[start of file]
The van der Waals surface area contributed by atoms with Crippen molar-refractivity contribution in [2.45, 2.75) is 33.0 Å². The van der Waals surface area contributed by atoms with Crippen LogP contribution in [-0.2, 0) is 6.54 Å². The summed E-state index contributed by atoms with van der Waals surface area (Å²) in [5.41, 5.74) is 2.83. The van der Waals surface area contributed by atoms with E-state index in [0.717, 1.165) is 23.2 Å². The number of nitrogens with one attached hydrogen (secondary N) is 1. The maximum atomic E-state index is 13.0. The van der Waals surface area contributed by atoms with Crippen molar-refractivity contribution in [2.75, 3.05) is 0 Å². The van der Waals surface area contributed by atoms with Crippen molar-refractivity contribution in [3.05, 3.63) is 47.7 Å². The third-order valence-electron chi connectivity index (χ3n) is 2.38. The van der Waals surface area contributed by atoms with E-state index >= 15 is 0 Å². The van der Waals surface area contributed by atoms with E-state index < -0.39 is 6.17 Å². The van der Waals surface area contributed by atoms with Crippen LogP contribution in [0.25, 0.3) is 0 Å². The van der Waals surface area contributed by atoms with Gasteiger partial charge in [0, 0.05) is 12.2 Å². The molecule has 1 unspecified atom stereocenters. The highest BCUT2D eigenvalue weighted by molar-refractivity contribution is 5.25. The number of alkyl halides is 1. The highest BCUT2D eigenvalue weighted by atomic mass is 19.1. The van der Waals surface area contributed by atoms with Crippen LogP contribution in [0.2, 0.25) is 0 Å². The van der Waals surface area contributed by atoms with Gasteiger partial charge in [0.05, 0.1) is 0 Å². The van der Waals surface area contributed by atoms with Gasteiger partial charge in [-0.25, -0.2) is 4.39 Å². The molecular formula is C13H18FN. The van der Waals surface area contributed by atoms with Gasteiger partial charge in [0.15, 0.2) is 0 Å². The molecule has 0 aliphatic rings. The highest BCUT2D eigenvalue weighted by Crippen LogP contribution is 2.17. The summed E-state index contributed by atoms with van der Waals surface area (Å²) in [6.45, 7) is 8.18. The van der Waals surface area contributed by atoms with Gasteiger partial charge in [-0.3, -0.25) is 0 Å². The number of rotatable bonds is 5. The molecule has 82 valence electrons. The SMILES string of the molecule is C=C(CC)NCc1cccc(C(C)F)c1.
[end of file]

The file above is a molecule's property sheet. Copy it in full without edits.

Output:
The van der Waals surface area contributed by atoms with Crippen molar-refractivity contribution in [2.45, 2.75) is 33.0 Å². The van der Waals surface area contributed by atoms with Crippen LogP contribution in [-0.2, 0) is 6.54 Å². The summed E-state index contributed by atoms with van der Waals surface area (Å²) in [5.41, 5.74) is 2.83. The van der Waals surface area contributed by atoms with E-state index in [0.717, 1.165) is 23.2 Å². The number of nitrogens with one attached hydrogen (secondary N) is 1. The maximum atomic E-state index is 13.0. The van der Waals surface area contributed by atoms with Crippen molar-refractivity contribution in [2.75, 3.05) is 0 Å². The van der Waals surface area contributed by atoms with Crippen molar-refractivity contribution in [3.05, 3.63) is 47.7 Å². The third-order valence-electron chi connectivity index (χ3n) is 2.38. The van der Waals surface area contributed by atoms with E-state index >= 15 is 0 Å². The van der Waals surface area contributed by atoms with E-state index < -0.39 is 6.17 Å². The van der Waals surface area contributed by atoms with Crippen LogP contribution in [0.25, 0.3) is 0 Å². The van der Waals surface area contributed by atoms with Gasteiger partial charge in [0, 0.05) is 12.2 Å². The molecule has 1 unspecified atom stereocenters. The highest BCUT2D eigenvalue weighted by molar-refractivity contribution is 5.25. The number of alkyl halides is 1. The highest BCUT2D eigenvalue weighted by atomic mass is 19.1. The van der Waals surface area contributed by atoms with Crippen LogP contribution in [0.2, 0.25) is 0 Å². The van der Waals surface area contributed by atoms with Gasteiger partial charge in [0.05, 0.1) is 0 Å². The van der Waals surface area contributed by atoms with Gasteiger partial charge in [-0.25, -0.2) is 4.39 Å². The molecular formula is C13H18FN. The van der Waals surface area contributed by atoms with Gasteiger partial charge in [0.15, 0.2) is 0 Å². The molecule has 0 aliphatic rings. The highest BCUT2D eigenvalue weighted by Crippen LogP contribution is 2.17. The summed E-state index contributed by atoms with van der Waals surface area (Å²) in [6.45, 7) is 8.18. The van der Waals surface area contributed by atoms with Gasteiger partial charge in [-0.3, -0.25) is 0 Å². The number of rotatable bonds is 5. The molecule has 82 valence electrons. The SMILES string of the molecule is C=C(CC)NCc1cccc(C(C)F)c1.